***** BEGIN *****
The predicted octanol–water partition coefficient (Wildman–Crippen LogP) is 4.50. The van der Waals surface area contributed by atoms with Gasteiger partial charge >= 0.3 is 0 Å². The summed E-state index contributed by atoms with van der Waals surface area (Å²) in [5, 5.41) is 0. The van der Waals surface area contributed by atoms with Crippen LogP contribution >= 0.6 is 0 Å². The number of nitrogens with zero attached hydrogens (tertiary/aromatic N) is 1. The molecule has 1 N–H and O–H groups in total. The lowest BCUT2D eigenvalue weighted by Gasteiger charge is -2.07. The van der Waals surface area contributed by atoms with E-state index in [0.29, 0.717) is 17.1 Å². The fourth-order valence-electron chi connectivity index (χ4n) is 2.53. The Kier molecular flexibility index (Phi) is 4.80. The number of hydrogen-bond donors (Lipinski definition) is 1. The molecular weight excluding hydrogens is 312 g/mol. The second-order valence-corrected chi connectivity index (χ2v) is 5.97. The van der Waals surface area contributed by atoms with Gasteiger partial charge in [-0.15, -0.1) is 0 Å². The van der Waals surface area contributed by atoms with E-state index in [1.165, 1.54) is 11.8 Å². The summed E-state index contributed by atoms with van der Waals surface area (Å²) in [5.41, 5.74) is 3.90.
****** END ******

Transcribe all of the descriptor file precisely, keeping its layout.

The predicted octanol–water partition coefficient (Wildman–Crippen LogP) is 4.50. The van der Waals surface area contributed by atoms with Gasteiger partial charge >= 0.3 is 0 Å². The summed E-state index contributed by atoms with van der Waals surface area (Å²) in [5, 5.41) is 0. The van der Waals surface area contributed by atoms with Crippen LogP contribution >= 0.6 is 0 Å². The number of nitrogens with zero attached hydrogens (tertiary/aromatic N) is 1. The molecule has 1 N–H and O–H groups in total. The lowest BCUT2D eigenvalue weighted by Gasteiger charge is -2.07. The van der Waals surface area contributed by atoms with E-state index in [0.29, 0.717) is 17.1 Å². The fourth-order valence-electron chi connectivity index (χ4n) is 2.53. The Kier molecular flexibility index (Phi) is 4.80. The number of hydrogen-bond donors (Lipinski definition) is 1. The molecular weight excluding hydrogens is 312 g/mol. The second-order valence-corrected chi connectivity index (χ2v) is 5.97. The van der Waals surface area contributed by atoms with Gasteiger partial charge in [-0.15, -0.1) is 0 Å². The van der Waals surface area contributed by atoms with E-state index in [1.165, 1.54) is 11.8 Å². The summed E-state index contributed by atoms with van der Waals surface area (Å²) in [5.41, 5.74) is 3.90.